Why George Harrison Contributed a Song to a ‘Lethal Weapon’ Movie
George Harrison wrote songs about peace. That didn’t stop him from contributing a song to the soundtrack of the “amazingly violent” film Lethal Weapon 2. During an interview, the quiet Beatle explained why he did so.
George Harrison didn’t like movies in general
According to the book George Harrison on George Harrison: Interviews and Encounters, the quiet Beatle discussed movies during a 1989 interview. He said he’d never seen a movie that completely blew him away, even though he liked parts of different films. George said he didn’t like film as a medium because too many films were derivative.
Despite this, George had some positive things to say about Lethal Weapon 2. He enjoyed Mel Gibson‘s performance in the film. Lethal Weapon 2 entertained George even if he found it to be “so amazingly violent.” He wrote a song called “Cheer Down” that appeared on the Lethal Weapon 2 soundtrack.
George Harrison wrote a song for ‘Lethal Weapon 2’ after seeing an incomplete version of the film
George explained why he wrote “Cheer Down” for Lethal Weapon 2. “I did see it before I wrote the song, and I think because my friend was doing the score to it and he was, I think, trying to get me involved because Eric [Clapton] was going to do some music with David Sanborn, and he showed me the rough cut of it with no sound on it at all — just the live sound, no dubs,” he said. “The reason I did that I think basically was because Michael Kamen was doing music to it, and he wanted me.”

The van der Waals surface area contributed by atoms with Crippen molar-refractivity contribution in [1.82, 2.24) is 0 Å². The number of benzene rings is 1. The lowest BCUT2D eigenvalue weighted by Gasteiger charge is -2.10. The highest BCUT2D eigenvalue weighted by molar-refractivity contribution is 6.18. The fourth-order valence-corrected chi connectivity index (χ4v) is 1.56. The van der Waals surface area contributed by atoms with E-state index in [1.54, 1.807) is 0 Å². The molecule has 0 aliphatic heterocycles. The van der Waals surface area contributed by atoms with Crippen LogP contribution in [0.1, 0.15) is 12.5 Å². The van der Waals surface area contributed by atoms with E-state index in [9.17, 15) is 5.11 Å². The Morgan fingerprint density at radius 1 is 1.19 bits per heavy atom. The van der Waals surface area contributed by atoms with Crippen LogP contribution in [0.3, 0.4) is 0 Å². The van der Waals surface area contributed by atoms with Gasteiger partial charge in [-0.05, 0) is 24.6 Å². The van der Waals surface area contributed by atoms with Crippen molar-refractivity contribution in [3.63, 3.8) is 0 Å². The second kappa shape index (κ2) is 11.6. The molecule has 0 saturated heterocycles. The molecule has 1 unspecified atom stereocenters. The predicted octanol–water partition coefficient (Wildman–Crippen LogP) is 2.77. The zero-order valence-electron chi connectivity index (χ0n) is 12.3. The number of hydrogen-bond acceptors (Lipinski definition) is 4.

George had a positive experience with the director of Lethal Weapon 2, Richard Donner. “And then I met Dick Donner, who is very nice; I liked him a lot,” he said. “And then when he heard the song, how we’d done it — we started to do it with Eric for his album. Dick heard Eric’s rough version of it, and he wanted the song badly, and so he asked me if I’d do it because Eric wasn’t interested in doing it for the film.”
The way the world reacted to ‘Cheer Down’
“Cheer Down” was released as a single. The song did not chart on the Billboard Hot 100. Subsequently, George’s estate included it on his greatest hits compilation Let It Roll: Songs by George Harrison. Let It Roll: Songs by George Harrison peaked at No. 24 on the Billboard 200, remaining on the chart for 14 weeks.
According to The Official Charts Company, “Cheer Down” did not chart in the United Kingdom either. Meanwhile, Let It Roll: Songs by George Harrison hit No. 4 in the U.K. and stayed on the chart for eight weeks. “Cheer Down” wasn’t one of George’s hits; however, it has an interesting connection to Lethal Weapon 2.